© Rosario Beach Marine Laboratory

Source: Invertebrates of the Salish Sea

Trusted

Article rating from 0 people

Default rating: 2.5 of 5

Life History and Behavior

Reproduction

"...The mature adults release gametes through nipple like swellings on the distal surface of each genital pinnule. Individual females ovulate about 23,800 eggs for a period of about three days each month. The eggs of this and other crinoids are small (around 200 µm) compared to other echinoderms that have non-feeding larvae. Sperm fertilize the eggs in open water and development begins with radial cleavage.
Thirty-five hours after fertilization the young larva (doliolaria) breaks through the fertilization membrane surrounding the egg. By four days, the larva has transverse bands of hair-like cilia for swimming and an adhesive pit at the front end for attaching to the substrate. Soon after this, the larva begins to explore the sea bottom for a place to settle, which could happen right away or be delayed by up to nine days...
Once settled and attached to the substrate, the larva undergoes some rapid changes and resembles a small stalked crinoid (the cystidean stage), although it does not have a mouth yet. About 16 days after settlement, when the larva is about 1.8 mm tall, another transformation takes place. Plates and tube feet begin to form in the mouth region and the animal (in its pentacrinoid stage) begins to feed. It survives in this form for at least six months. Although the transformation into a free-living form has not been observed, in other species of crinoid the hook-like cirri develop around the top of the stalk then the animal detaches from the stalk and leaves it behind" (Lambert & Austin, 2007, p. 18).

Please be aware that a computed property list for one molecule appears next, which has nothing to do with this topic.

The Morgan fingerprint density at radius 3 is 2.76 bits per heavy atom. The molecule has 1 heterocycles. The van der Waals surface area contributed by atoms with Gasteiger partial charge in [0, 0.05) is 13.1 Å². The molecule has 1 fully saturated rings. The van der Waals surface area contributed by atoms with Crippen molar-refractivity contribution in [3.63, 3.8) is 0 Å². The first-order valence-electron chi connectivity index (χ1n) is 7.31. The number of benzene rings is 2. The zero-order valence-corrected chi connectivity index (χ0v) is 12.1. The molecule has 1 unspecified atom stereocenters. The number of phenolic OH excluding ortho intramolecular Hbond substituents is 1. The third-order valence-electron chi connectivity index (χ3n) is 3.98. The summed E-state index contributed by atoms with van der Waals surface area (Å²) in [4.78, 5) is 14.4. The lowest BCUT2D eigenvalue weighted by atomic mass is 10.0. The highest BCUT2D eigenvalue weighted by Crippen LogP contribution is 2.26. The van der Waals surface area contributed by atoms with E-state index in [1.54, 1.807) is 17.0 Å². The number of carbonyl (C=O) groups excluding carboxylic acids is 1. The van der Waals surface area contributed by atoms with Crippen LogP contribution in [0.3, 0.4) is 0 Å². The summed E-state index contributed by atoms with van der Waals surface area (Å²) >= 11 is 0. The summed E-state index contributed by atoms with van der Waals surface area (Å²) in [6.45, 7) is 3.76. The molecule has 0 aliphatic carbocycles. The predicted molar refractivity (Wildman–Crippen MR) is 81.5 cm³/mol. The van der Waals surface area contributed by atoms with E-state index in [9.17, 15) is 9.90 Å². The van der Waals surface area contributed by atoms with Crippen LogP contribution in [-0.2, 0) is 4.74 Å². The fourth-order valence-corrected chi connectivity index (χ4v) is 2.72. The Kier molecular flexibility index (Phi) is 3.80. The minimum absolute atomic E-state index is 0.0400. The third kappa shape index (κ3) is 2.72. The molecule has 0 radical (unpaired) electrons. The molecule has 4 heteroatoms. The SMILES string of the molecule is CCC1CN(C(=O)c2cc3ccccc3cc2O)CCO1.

Creative Commons Attribution Non Commercial 3.0 (CC BY-NC 3.0)

Supplier: gspence

Unreviewed

Article rating from 0 people

Default rating: 2.5 of 5

Regeneration

“Rate of arm regeneration was measured in caged specimens of the stalkless crinoid Florometra serratissima (A. H. Clark) with one, two, three, and five amputated arms. A single arm amputated at the base regenerates to a fully functional condition in under 9 months. Contrary to earlier speculation, the rate of regeneration per arm decreases slightly as the number of regenerating arms on an individual increases. However, the total rate of regeneration of new arm tissue on an individual increases with increasing number of regenerating arms. An arm amputated midway regenerates at a rate similar to that of an arm amputated near the base. In the population of F. serratissima under study, just under 80% of the individuals had at least one regenerating arm. The potential causes of arm loss are considered and some observations are presented which suggest that the sea star Pycnopodia helianthoides and the crab Oregonia gracilis will attack this feather star and cause it to autotomize arms” (Mladenov, 1983).

Creative Commons Attribution Non Commercial 3.0 (CC BY-NC 3.0)

Supplier: gspence